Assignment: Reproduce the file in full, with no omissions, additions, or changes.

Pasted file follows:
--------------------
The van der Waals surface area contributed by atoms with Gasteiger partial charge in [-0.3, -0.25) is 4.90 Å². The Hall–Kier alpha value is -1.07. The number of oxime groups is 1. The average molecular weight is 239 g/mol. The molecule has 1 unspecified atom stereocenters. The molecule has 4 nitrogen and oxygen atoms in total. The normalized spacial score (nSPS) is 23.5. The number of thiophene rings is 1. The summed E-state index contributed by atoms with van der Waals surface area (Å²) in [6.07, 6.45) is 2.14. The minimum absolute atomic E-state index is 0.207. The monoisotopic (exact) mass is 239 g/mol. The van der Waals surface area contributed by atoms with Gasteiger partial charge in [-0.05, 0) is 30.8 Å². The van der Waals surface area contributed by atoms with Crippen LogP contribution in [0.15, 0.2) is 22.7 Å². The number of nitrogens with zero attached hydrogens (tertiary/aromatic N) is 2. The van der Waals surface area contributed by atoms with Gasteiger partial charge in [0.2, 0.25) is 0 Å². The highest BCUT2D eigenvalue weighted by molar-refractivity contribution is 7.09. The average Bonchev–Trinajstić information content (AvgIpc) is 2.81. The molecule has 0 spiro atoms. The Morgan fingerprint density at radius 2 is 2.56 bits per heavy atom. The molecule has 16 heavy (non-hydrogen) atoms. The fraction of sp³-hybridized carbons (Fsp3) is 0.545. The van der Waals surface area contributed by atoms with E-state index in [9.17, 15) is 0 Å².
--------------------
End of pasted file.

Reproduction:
The van der Waals surface area contributed by atoms with Gasteiger partial charge in [-0.3, -0.25) is 4.90 Å². The Hall–Kier alpha value is -1.07. The number of oxime groups is 1. The average molecular weight is 239 g/mol. The molecule has 1 unspecified atom stereocenters. The molecule has 4 nitrogen and oxygen atoms in total. The normalized spacial score (nSPS) is 23.5. The number of thiophene rings is 1. The summed E-state index contributed by atoms with van der Waals surface area (Å²) in [6.07, 6.45) is 2.14. The minimum absolute atomic E-state index is 0.207. The monoisotopic (exact) mass is 239 g/mol. The van der Waals surface area contributed by atoms with Gasteiger partial charge in [-0.05, 0) is 30.8 Å². The van der Waals surface area contributed by atoms with Crippen LogP contribution in [0.15, 0.2) is 22.7 Å². The number of nitrogens with zero attached hydrogens (tertiary/aromatic N) is 2. The van der Waals surface area contributed by atoms with Gasteiger partial charge in [0.2, 0.25) is 0 Å². The highest BCUT2D eigenvalue weighted by molar-refractivity contribution is 7.09. The average Bonchev–Trinajstić information content (AvgIpc) is 2.81. The molecule has 0 spiro atoms. The Morgan fingerprint density at radius 2 is 2.56 bits per heavy atom. The molecule has 16 heavy (non-hydrogen) atoms. The fraction of sp³-hybridized carbons (Fsp3) is 0.545. The van der Waals surface area contributed by atoms with E-state index in [9.17, 15) is 0 Å².